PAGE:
Active versus passive learning: perceptions of undergraduate nursing students

Kristin Lee, Heather Schull, Peggy Ward-Smith


Background: Knowledge of student learning style preference offers a format for nurse educators to effectively provide classroom instruction. Student learning style was identified based on self-disclosed responses on the VARK 7.8 to include visual, kinesthetic, read-write, or auditory.

Method: Undergraduate nursing students, enrolled in the didactic portion of a required maternal / child course, completed a self-report tool that determined their learning style preference. Data, which allowed each student participant to describe their satisfaction with course presentation, were collected immediately after a class was conducted using (1) passive and (2) active teaching strategies.

Results: The majority of study participants were visual in their learning style. Each type of learner reported a preference for active teaching strategies, yet this preference dissipated among kinesthetic learners.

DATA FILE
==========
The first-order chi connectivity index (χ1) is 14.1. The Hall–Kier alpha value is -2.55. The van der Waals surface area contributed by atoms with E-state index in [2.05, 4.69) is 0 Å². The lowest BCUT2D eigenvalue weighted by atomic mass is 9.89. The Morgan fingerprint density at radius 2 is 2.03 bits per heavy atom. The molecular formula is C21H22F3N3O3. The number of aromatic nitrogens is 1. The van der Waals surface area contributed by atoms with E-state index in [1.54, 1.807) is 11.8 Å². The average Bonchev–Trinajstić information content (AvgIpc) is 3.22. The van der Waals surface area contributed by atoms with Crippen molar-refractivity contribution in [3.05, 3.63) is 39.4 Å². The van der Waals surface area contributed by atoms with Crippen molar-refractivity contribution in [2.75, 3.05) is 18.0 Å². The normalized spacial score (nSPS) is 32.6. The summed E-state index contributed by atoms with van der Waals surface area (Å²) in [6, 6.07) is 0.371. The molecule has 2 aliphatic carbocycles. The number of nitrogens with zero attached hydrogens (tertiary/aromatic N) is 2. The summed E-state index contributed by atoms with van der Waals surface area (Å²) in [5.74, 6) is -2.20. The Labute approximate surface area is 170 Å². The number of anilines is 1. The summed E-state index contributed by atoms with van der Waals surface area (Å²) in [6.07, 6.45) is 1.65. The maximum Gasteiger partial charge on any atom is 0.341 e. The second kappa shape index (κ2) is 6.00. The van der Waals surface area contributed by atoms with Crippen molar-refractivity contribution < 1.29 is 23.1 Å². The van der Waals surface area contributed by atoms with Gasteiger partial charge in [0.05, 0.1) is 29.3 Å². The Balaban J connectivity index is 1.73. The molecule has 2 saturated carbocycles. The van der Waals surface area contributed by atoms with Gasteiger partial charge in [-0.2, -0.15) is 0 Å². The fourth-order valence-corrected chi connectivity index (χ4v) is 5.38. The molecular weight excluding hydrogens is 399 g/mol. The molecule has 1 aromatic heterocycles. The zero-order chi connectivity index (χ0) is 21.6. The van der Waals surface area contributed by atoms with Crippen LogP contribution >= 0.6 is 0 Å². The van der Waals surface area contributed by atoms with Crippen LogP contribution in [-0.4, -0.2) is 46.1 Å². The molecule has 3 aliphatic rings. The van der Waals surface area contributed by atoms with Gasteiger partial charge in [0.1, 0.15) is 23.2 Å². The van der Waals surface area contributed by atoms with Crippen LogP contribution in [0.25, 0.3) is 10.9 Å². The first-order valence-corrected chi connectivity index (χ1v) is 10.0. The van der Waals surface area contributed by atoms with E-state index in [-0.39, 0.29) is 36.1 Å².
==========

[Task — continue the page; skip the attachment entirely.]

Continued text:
Conclusion: Learning style has an effect on course presentation preference. Inclusion of student learning preference may influence the development of critical thinking skills.

Full Text:



Journal of Nursing Education and Practice

ISSN 1925-4040 (Print)   ISSN 1925-4059 (Online)

Copyright © Sciedu Press 
To make sure that you can receive messages from us, please add the '' domain to your e-mail 'safe list'. If you do not receive e-mail in your 'inbox', check your 'bulk mail' or 'junk mail' folders.